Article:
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POGO Sends Letter Questioning Mission of Nuclear Facility

This morning the Project On Government Oversight sent a letter to the House and Senate Energy Appropriations Committees raising concerns about the proposed Uranium Processing Facility (UPF) at the Y-12 nuclear complex in Tennessee.

The UPF was originally expected to cost between $600 million and $1 billion and be complete in 2018. Now, nine years later, the official cost estimate for the project has jumped to between $4.2 and $6.5 billion. Independent analysis of the project places the cost even higher: the Department of Defense’s Cost Assessment and Program Evaluation estimates the UPF could cost up to $19 billion without being fully operational until 2030. Although almost $1 billion has been spent on the design phase alone, construction has not yet started.

In 2013, POGO wrote a report on this multibillion-dollar boondoggle citing cost overruns, design flaws, delays, and a questionable mission as reasons a project review was needed before moving forward with construction. But it wasn’t until recently that POGO learned that one of the missions cited as justification for building this facility may not even exist.

The UPF is intended to replace several aging buildings at the Y-12 complex currently performing uranium processing work. This work includes the manufacturing and remanufacturing of Canned Sub-Assemblies, which is the part of a thermonuclear warhead that houses highly enriched uranium.

However, the National Nuclear Security Administration has not publically revealed how many Canned Sub-Assemblies will require manufacturing or remanufacturing in the coming years, which makes it impossible to accurately determine what capacity will be required of the proposed UPF and if the current “big box” design is truly necessary.

According to POGO sources, one of the justifications for building UPF is that several Canned Sub-Assemblies require remanufacturing due to a hydride problem. Hydrides are formed when a small amount of moisture gets into the Canned Sub-Assembly, which would reduce the yield of a nuclear warhead. However, even if a warhead with a hydride were to be detonated, the results would still be catastrophic, and several times more devastating than the bomb that destroyed Hiroshima.

POGO consulted several current and former government officials about the existence of a hydride problem and they said that this is a “non-issue.” Thus it remains unclear exactly how many Canned Sub-Assemblies will truly need to be remanufactured, and therefore what capacity is required of the UPF. Even estimates provided to Congress are uncertain, according to one congressional source.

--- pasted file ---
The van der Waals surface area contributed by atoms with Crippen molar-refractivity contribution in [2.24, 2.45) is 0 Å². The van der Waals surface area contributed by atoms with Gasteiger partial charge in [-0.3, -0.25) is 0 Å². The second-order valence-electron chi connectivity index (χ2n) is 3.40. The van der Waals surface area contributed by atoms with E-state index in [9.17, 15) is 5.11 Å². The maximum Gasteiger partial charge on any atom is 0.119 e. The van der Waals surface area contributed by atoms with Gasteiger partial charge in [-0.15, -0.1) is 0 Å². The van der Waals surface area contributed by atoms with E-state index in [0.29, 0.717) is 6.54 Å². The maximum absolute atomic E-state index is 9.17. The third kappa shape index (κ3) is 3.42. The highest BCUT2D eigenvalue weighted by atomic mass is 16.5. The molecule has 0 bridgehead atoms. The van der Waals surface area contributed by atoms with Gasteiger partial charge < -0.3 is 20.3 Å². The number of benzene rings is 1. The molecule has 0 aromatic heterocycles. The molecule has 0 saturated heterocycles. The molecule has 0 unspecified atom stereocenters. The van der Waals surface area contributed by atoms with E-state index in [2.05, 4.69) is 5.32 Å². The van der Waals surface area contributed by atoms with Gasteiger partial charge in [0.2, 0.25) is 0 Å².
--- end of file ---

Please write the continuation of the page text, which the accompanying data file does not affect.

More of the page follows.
Congress should look more closely at this issue than it has. Just a few years ago the National Nuclear Security Administration tried to justify constructing a similar kind of facility at the Los Alamos National Lab: the Chemistry and Metallurgy Research Replacement-Nuclear Facility (CMRR-NF). The National Nuclear Security Administration claimed it needed the capacity to build 450 plutonium pits per year. But when questioned the National Nuclear Security Administration dropped the number to 125, then 80. Funding for the CMRR-NF is currently on hold as alternatives are explored. 

The UPF seems like a re-run of a bad movie. POGO’s letter to Congress requested an independent study to assess exactly how many warheads will require remanufactured Canned Sub-Assemblies. Until the National Nuclear Security Administration can justify the need for this multibillion-dollar facility, funding should be placed on hold.

By: Lydia Dennett
Investigator, POGO

lydia dennett Lydia Dennett is an investigator for the Project On Government Oversight. Lydia works on safety and security of nuclear weapons and power facilities, foreign lobbying and influence, and works with Department of Veterans Affairs whistleblowers.

Topics: National Security

Related Content: Nuclear Weapons Complex Oversight

Authors: Lydia Dennett

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